SACKVILLE (afterwards GERMAIN), Lord George (1726-85), of Stoneland Lodge, Suss. and Drayton, Northants.
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Family and Education
b. 26 Jan. 1716, 3rd s. of Lionel Cranfield, 1st Duke of Dorset; bro. of Charles, Earl of Middlesex, and Lord John Sackville. educ. Westminster 1723-31; Trinity, Dublin, 1731; Irish bar 1734. m. 3 Sept. 1754, Diana, da. and coh. of John Sambrooke (bro. of Sir Samuel Sambrooke, or Vanacker-Sambrooke, 3rd Bt. M.P.), 2s. 3da. suc. fa. in estate of Stoneland Lodge 1765; and to Drayton on d. of Lady Elizabeth Germain in 1769, taking name of Germain; cr. Visct. Sackville 11 Feb. 1782.
M.P. [I] 1733-69.
Capt. 6 Drag. Gds. 1737; lt.-col. 28 Ft. 1740; col. army 1745; col. 20 Ft. 1746-9, 12 Drags. 1749-50, 6 Drag. Gds. 1750-7; maj.-gen. 1755; col. 2 Drag. Gds. 1757-9; lt.-gen. of the Ordnance 1757-9; lt.-gen. 1758; c.-in-c. British forces, Germany Oct. 1758; dismissed the service 1759.
Ranger, Phoenix Park 1736-d.; clerk of the Council [I] 1737-d.; P.C. [I] 19 Sept. 1751; chief sec. [I] 1751-5; P.C. [GB] 27 Jan. 1758-25 Apr. 1760, 20 Dec. 1765-d.; jt. vice-treasurer [I] Dec. 1765-July 1766; first ld. of Trade Nov. 1775-Nov. 1779; sec. of state for American dept. Nov. 1775-Feb. 1782.
When the Duke of Dorset went to Ireland as lord lieutenant in 1731 he took Lord George Sackville with him, bringing him into the Irish Parliament at the age of 17, appointing him to two Irish sinecures, and giving him a commission in a regiment on the Irish establishment, from which he exchanged into an English regiment in 1740. Returned for Dover in 1741 by the Duke of Dorset as warden of the Cinque Ports, he served in Flanders and Scotland, was wounded at Fontenoy, and was commended by the Duke of Cumberland for showing ‘not only his courage but also a disposition to his trade that I don’t always find in those of a higher rank.’1 In Parliament he is described as defending Cumberland ‘in a masterly manner’ against attacks on his administration of the army.2 When Dorset went back to Ireland in 1751, Sackville, as his chief secretary, and Archbishop Stone, the primate, became the real rulers of the country, where they aroused violent opposition, marked by attacks on their personal characters.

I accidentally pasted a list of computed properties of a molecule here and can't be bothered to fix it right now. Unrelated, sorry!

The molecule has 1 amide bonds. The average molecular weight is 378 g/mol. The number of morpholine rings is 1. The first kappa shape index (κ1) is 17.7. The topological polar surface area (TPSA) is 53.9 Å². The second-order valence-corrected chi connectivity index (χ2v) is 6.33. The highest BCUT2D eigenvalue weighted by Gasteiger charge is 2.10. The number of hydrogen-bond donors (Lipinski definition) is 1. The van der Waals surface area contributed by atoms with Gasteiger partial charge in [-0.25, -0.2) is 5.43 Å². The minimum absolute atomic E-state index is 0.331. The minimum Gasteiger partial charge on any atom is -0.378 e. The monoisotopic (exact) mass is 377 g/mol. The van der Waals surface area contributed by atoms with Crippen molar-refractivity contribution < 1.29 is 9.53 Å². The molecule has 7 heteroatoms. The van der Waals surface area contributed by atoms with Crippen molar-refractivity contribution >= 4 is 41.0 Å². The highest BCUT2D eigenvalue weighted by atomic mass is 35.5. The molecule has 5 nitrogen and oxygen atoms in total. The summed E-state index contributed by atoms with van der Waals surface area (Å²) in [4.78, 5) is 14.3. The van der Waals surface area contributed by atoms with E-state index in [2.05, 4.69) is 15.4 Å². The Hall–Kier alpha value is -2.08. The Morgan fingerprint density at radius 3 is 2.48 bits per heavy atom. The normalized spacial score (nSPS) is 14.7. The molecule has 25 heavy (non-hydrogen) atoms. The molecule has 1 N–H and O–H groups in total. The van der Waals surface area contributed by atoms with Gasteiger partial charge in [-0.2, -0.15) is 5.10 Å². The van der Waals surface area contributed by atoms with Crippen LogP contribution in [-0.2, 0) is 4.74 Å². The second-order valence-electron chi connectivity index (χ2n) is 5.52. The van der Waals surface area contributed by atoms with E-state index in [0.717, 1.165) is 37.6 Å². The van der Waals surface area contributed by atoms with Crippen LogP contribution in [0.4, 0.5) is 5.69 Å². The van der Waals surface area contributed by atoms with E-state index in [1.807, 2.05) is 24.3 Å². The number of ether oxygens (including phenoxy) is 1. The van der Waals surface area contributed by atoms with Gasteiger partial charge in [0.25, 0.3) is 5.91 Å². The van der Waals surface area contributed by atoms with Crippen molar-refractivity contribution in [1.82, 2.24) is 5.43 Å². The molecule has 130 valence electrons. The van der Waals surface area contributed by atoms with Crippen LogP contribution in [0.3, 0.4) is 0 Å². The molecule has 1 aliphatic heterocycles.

The chronicle is rather scandalous [Horace Walpole wrote to Mann, 13 May 1752]. Lord George, the Duke’s third son and governor, a very brave man and a very good speaker, is supposed to have a seraglio which is not at all in the style of a country that is famous for furnishing rich widows with second husbands. His friend, the primate ... is accused of other cardinalesque dispositions too.
Horace Walpole elaborates this theme in a passage omitted from the published edition of his Memoirs of George II:
Yet in so Cyprian an isle was the metropolitan himself accused of wayward passions, more consonant to the life of a cardinal than to the supremacy of so orthodox a flock. His friend, Lord George, was suspected of the same heresy, for certainly in both it was mere matter of suspicion, and had brought over a young Scotch officer, who being professed to be aide-de-camp to the primate, was picked out as the centre at which all the arrows of satire were discharged.
In 1755 Sackville returned to England with the prospect of rising to the top of the tree, either in politics or in the army. Four years later his career seemed to have been irrevocably closed by Minden, but he made a new one in the next reign. He died 26 Aug. 1785.